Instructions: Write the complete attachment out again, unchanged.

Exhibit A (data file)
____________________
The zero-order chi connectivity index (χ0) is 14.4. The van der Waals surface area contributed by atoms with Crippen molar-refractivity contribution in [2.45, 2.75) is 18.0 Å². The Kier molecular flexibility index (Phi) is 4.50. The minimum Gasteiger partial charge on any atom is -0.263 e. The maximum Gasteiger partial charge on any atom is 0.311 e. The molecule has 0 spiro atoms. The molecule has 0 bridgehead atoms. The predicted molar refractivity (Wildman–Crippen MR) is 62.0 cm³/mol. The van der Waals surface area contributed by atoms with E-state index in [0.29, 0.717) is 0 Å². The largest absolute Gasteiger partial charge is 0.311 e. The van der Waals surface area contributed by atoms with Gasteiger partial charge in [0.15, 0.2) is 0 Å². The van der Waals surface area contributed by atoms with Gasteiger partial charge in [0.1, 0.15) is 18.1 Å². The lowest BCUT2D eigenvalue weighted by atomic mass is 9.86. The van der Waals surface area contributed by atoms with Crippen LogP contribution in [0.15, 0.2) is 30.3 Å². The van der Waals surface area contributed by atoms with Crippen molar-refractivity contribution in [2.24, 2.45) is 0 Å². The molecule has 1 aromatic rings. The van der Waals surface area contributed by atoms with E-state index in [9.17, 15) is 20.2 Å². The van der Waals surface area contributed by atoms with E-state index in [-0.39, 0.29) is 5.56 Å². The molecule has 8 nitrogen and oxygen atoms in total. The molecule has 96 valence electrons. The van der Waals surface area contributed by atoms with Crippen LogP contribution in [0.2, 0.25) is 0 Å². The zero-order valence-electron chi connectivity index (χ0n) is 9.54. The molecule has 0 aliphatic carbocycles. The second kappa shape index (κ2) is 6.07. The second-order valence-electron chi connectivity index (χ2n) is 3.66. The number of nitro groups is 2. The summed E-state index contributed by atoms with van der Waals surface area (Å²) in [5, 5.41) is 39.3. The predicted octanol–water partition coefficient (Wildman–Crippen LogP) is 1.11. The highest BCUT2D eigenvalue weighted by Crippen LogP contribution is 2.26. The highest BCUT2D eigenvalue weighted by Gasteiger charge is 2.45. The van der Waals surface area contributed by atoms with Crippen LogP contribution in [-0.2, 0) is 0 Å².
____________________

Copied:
The zero-order chi connectivity index (χ0) is 14.4. The van der Waals surface area contributed by atoms with Crippen molar-refractivity contribution in [2.45, 2.75) is 18.0 Å². The Kier molecular flexibility index (Phi) is 4.50. The minimum Gasteiger partial charge on any atom is -0.263 e. The maximum Gasteiger partial charge on any atom is 0.311 e. The molecule has 0 spiro atoms. The molecule has 0 bridgehead atoms. The predicted molar refractivity (Wildman–Crippen MR) is 62.0 cm³/mol. The van der Waals surface area contributed by atoms with E-state index in [0.29, 0.717) is 0 Å². The largest absolute Gasteiger partial charge is 0.311 e. The van der Waals surface area contributed by atoms with Gasteiger partial charge in [0.15, 0.2) is 0 Å². The van der Waals surface area contributed by atoms with Gasteiger partial charge in [0.1, 0.15) is 18.1 Å². The lowest BCUT2D eigenvalue weighted by atomic mass is 9.86. The van der Waals surface area contributed by atoms with Crippen LogP contribution in [0.15, 0.2) is 30.3 Å². The van der Waals surface area contributed by atoms with Crippen molar-refractivity contribution in [2.24, 2.45) is 0 Å². The molecule has 1 aromatic rings. The van der Waals surface area contributed by atoms with E-state index in [9.17, 15) is 20.2 Å². The van der Waals surface area contributed by atoms with E-state index in [-0.39, 0.29) is 5.56 Å². The molecule has 8 nitrogen and oxygen atoms in total. The molecule has 96 valence electrons. The van der Waals surface area contributed by atoms with Crippen LogP contribution in [0.2, 0.25) is 0 Å². The zero-order valence-electron chi connectivity index (χ0n) is 9.54. The molecule has 0 aliphatic carbocycles. The second kappa shape index (κ2) is 6.07. The second-order valence-electron chi connectivity index (χ2n) is 3.66. The number of nitro groups is 2. The summed E-state index contributed by atoms with van der Waals surface area (Å²) in [5, 5.41) is 39.3. The predicted octanol–water partition coefficient (Wildman–Crippen LogP) is 1.11. The highest BCUT2D eigenvalue weighted by Crippen LogP contribution is 2.26. The highest BCUT2D eigenvalue weighted by Gasteiger charge is 2.45. The van der Waals surface area contributed by atoms with Crippen LogP contribution in [-0.2, 0) is 0 Å².